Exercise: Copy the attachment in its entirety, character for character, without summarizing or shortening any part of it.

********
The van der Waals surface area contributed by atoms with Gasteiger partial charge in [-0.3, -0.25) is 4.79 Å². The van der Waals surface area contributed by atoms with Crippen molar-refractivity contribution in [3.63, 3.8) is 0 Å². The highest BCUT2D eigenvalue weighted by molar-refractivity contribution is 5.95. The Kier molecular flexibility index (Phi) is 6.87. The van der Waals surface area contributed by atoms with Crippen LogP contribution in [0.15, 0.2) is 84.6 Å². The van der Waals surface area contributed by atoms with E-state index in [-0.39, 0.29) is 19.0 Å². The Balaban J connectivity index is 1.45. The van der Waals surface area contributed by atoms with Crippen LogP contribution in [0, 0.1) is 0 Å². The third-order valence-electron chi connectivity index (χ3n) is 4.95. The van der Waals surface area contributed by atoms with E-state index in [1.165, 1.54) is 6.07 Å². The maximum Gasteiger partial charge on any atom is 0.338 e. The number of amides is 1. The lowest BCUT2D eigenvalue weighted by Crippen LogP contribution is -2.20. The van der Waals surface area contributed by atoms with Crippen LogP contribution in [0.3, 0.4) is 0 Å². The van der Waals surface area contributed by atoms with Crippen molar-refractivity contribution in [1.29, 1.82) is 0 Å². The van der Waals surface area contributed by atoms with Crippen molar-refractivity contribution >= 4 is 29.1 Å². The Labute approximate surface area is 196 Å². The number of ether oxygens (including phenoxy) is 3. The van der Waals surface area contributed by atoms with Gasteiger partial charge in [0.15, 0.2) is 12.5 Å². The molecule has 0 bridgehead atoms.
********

The van der Waals surface area contributed by atoms with Gasteiger partial charge in [-0.3, -0.25) is 4.79 Å². The van der Waals surface area contributed by atoms with Crippen molar-refractivity contribution in [3.63, 3.8) is 0 Å². The highest BCUT2D eigenvalue weighted by molar-refractivity contribution is 5.95. The Kier molecular flexibility index (Phi) is 6.87. The van der Waals surface area contributed by atoms with Crippen LogP contribution in [0.15, 0.2) is 84.6 Å². The van der Waals surface area contributed by atoms with E-state index in [-0.39, 0.29) is 19.0 Å². The Balaban J connectivity index is 1.45. The van der Waals surface area contributed by atoms with Crippen LogP contribution in [0, 0.1) is 0 Å². The third-order valence-electron chi connectivity index (χ3n) is 4.95. The van der Waals surface area contributed by atoms with E-state index in [1.165, 1.54) is 6.07 Å². The maximum Gasteiger partial charge on any atom is 0.338 e. The number of amides is 1. The lowest BCUT2D eigenvalue weighted by Crippen LogP contribution is -2.20. The van der Waals surface area contributed by atoms with Crippen LogP contribution in [0.3, 0.4) is 0 Å². The van der Waals surface area contributed by atoms with Crippen molar-refractivity contribution in [1.29, 1.82) is 0 Å². The van der Waals surface area contributed by atoms with Crippen molar-refractivity contribution >= 4 is 29.1 Å². The Labute approximate surface area is 196 Å². The number of ether oxygens (including phenoxy) is 3. The van der Waals surface area contributed by atoms with Gasteiger partial charge in [0.15, 0.2) is 12.5 Å². The molecule has 0 bridgehead atoms.